g (x) = f(x)/F([b.sub.u]) - F(0), 0 [less than or equal to] x [less than or equal to] [b.sub.u] [right arrow] g (x) = f (x)/F([b.sub.u]), 0 [less than or equal to] x [less than or equal to] [b.sub.u]. (9)

The CDF of the truncated distribution is given by

G(x) = [[integral].sup.x.sub.0] f (x) dx/F ([b.sub.u]) - F(0) [right arrow] G(x) = F(x)/F([b.sub.u]). (10)

The renormalization in (9) and (10) is necessary so that the truncated CDF G(x) is bounded at the value [MATHEMATICAL EXPRESSION NOT REPRODUCIBLE IN ASCII]

If the histogram reveals the data to be multimodal, the boxplot should not be used as it does not accurately represent the multiple central points of the distribution. In this case, or if truncated distributions fail to model the data accurately, alternative methods can be employed. The data can be modeled either as a convex weighted distribution sum (11) or by using a methodology known as kernel density estimation (12) [22]. Consider

[MATHEMATICAL EXPRESSION NOT REPRODUCIBLE IN ASCII] (11)

P (x) = 1/nh * [n.summation over (i=1)]K(x - [x.sub.i]/h). (12)

A weighted sum of n distributions ([f.sub.i]) with weights [w.sub.i] needs to be convex so that P(x) is a distribution function which integrates to one. Kernel density estimation is an alternative method which approximates the PDF of n samples {[x.sub.1], ... , [x.sub.n]} as the sum of a kernel function K with bandwidth h. The bandwidth controls the scale of the kernel function, which can be any symmetrical function that integrates to one. Common kernel functions [22] include the Normal kernel, uniform kernel, and Epanechnikov kernel. The accuracy of the KDE method depends on the appropriate selection of the kernel function and bandwidth, which is usually a matter of experimentation. Therefore, it could be avoided unless other models fail to represent the experimental data.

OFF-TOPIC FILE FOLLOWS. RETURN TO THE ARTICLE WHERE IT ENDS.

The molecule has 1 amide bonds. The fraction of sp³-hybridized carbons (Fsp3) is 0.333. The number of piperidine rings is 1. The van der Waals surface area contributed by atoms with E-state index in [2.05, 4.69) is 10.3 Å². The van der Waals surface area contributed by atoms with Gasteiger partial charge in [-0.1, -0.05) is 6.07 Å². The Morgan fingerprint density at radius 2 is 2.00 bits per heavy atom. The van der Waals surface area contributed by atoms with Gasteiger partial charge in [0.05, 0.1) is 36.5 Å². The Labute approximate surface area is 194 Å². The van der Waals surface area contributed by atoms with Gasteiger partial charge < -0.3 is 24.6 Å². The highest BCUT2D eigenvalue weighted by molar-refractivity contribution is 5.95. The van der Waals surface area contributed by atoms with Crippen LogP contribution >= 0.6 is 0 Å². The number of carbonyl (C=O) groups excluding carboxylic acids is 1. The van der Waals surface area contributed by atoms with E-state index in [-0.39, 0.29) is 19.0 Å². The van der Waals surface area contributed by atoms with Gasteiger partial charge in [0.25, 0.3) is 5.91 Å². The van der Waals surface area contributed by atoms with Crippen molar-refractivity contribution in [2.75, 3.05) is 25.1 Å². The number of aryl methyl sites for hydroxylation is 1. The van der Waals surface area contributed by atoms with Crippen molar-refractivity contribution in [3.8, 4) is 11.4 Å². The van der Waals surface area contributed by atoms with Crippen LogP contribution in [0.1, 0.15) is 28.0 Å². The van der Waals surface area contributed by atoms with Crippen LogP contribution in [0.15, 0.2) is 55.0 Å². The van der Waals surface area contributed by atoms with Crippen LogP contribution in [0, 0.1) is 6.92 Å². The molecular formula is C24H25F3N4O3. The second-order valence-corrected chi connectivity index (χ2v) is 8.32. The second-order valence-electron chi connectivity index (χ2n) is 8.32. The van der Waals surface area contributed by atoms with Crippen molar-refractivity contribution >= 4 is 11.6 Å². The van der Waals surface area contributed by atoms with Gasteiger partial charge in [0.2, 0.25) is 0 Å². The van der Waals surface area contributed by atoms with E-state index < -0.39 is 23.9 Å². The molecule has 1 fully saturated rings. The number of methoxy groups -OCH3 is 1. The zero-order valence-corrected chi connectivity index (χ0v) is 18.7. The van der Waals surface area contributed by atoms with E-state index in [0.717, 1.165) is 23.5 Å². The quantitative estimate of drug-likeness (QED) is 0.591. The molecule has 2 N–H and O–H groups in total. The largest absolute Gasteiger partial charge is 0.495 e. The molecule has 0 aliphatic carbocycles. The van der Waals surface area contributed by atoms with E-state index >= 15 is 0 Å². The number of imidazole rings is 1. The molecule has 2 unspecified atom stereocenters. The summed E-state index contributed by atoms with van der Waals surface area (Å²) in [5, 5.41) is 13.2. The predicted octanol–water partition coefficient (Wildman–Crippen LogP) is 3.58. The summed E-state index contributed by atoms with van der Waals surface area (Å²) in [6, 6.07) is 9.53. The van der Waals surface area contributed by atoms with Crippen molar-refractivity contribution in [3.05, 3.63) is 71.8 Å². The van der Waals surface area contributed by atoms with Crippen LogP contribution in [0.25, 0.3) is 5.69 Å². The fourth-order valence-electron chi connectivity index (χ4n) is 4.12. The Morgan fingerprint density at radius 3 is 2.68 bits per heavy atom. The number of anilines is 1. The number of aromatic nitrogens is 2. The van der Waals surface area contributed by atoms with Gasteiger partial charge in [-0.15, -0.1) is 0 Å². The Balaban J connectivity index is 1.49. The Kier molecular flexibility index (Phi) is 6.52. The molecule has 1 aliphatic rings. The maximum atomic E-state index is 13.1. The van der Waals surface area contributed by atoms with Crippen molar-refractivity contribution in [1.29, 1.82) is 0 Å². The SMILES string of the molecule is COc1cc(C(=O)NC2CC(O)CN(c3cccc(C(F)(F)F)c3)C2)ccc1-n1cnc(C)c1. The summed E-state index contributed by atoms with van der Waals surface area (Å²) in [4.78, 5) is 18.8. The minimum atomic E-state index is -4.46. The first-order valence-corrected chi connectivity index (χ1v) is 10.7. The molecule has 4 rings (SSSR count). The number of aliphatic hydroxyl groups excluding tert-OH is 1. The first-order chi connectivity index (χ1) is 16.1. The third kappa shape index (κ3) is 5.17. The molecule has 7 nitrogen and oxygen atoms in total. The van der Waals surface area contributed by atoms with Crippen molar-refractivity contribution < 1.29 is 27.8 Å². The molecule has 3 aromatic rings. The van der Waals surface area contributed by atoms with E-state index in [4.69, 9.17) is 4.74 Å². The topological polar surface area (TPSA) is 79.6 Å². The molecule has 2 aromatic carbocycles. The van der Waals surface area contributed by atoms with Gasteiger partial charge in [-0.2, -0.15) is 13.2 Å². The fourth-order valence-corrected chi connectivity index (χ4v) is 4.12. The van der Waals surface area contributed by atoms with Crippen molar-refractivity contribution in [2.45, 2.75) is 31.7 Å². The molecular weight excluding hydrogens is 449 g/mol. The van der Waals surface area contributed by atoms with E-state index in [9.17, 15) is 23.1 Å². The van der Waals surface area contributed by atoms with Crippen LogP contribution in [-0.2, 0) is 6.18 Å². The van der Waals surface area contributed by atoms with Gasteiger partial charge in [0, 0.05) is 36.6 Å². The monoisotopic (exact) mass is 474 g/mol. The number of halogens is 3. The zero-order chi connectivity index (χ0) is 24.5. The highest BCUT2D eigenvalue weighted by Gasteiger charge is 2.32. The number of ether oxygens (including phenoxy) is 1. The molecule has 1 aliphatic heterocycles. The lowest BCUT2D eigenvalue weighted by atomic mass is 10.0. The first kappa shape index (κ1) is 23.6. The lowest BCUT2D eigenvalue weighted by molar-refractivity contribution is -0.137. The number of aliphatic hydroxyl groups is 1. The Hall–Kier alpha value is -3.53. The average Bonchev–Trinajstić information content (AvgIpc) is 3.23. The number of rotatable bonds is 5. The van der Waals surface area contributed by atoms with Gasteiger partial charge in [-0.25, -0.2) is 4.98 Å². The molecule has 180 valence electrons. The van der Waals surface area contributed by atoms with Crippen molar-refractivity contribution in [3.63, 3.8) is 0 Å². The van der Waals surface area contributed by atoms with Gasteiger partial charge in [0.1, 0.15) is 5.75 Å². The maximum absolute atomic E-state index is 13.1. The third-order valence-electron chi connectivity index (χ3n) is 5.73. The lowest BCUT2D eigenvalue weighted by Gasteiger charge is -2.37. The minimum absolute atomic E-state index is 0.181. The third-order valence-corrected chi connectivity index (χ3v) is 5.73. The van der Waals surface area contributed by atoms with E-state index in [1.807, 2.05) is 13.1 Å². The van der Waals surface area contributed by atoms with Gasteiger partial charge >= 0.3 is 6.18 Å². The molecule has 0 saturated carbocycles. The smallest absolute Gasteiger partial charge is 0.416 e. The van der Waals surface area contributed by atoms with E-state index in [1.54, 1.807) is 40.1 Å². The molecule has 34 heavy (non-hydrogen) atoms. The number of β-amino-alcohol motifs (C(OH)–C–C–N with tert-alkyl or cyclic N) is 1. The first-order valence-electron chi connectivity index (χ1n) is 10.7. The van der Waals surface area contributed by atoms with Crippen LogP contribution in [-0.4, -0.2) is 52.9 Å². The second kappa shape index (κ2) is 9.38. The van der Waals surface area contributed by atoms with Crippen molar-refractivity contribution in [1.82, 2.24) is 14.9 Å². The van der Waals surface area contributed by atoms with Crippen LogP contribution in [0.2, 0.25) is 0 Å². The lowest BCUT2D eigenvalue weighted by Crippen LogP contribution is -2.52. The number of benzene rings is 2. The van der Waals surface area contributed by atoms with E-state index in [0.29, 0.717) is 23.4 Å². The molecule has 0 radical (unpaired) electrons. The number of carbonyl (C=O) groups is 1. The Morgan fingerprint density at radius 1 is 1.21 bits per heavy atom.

2.4. Goodness-of-Fit Testing. In order to fit a specific model to the data, a methodology known as maximum likelihood estimation is employed [23]. MLE is a flexible method that has been shown to be effective when working with specific models or KDE estimation [23, 24].

In the case of truncated distributions, a set of model parameters is given as input to MLE, which provides appropriate modifications after a number of iterations, taking into account the missing tails [23]. The precise methodology for parameter estimation depends on the selected model. If the selected distributions are defined by two parameters at most, the mean value [[mu].sub.e] and standard deviation [[sigma].sub.e] of the empirical measurements can be used to infer the relevant parameters. If a third parameter needs to be estimated, the sample skewness can also be taken into account. In the case of KDE, appropriate adaptations of MLE such as the application of convolution sieves can be utilized and have been shown to provide optimal few-component kernel mixtures [24].

A number of metrics and tests can be used to assess if a specified model fits the data with accuracy or if it should be discarded. Some common metrics and statistics [20, 25] that are used for the evaluation of the goodness-of-fit between the empirical and sample CDFs are the root-mean-squared error (RMS error) between the sample and model distributions, the maximum positive deviation [D.sup.+], the maximum negative deviation [D.sup.-], the Kuiper K-statistic, the KolmogorovSmirnov KS-statistic, and the modified Anderson-Darling [A.sup.2.sub.n] statistic. These metrics were selected, as they are nonparametric, meaning that they do not assume an underlying distribution, with the exception of the Anderson-Darling metric. The [A.sup.2.sub.n] metric is designed to test for normality and thus cannot be classified as a nonparametric test, although appropriate modifications can be made to circumvent this issue. If the sorted empirical measurements are defined as Y = {[y.sub.1], ... , [y.sub.n]} and n is the number of samples, the empirical CDF is M(Y), and the fitted truncated CDF is G(Y), the mentioned metrics are defined as follows (13):

[MATHEMATICAL EXPRESSION NOT REPRODUCIBLE IN ASCII] (13)